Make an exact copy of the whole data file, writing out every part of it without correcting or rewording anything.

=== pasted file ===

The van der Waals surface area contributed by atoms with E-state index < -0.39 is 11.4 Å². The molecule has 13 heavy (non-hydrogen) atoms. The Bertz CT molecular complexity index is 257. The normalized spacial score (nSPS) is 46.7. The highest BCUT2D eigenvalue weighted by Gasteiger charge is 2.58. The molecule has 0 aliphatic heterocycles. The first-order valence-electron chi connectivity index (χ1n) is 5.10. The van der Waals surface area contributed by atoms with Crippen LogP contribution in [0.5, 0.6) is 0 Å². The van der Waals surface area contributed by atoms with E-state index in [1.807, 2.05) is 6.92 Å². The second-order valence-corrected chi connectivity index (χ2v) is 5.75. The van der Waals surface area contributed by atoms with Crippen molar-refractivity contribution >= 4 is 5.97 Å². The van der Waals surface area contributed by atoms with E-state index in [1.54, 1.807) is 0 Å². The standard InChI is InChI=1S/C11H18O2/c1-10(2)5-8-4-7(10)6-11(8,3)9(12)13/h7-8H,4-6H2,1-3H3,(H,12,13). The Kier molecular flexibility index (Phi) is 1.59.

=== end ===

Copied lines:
The van der Waals surface area contributed by atoms with E-state index < -0.39 is 11.4 Å². The molecule has 13 heavy (non-hydrogen) atoms. The Bertz CT molecular complexity index is 257. The normalized spacial score (nSPS) is 46.7. The highest BCUT2D eigenvalue weighted by Gasteiger charge is 2.58. The molecule has 0 aliphatic heterocycles. The first-order valence-electron chi connectivity index (χ1n) is 5.10. The van der Waals surface area contributed by atoms with Crippen LogP contribution in [0.5, 0.6) is 0 Å². The van der Waals surface area contributed by atoms with E-state index in [1.807, 2.05) is 6.92 Å². The second-order valence-corrected chi connectivity index (χ2v) is 5.75. The van der Waals surface area contributed by atoms with Crippen molar-refractivity contribution >= 4 is 5.97 Å². The van der Waals surface area contributed by atoms with E-state index in [1.54, 1.807) is 0 Å². The standard InChI is InChI=1S/C11H18O2/c1-10(2)5-8-4-7(10)6-11(8,3)9(12)13/h7-8H,4-6H2,1-3H3,(H,12,13). The Kier molecular flexibility index (Phi) is 1.59.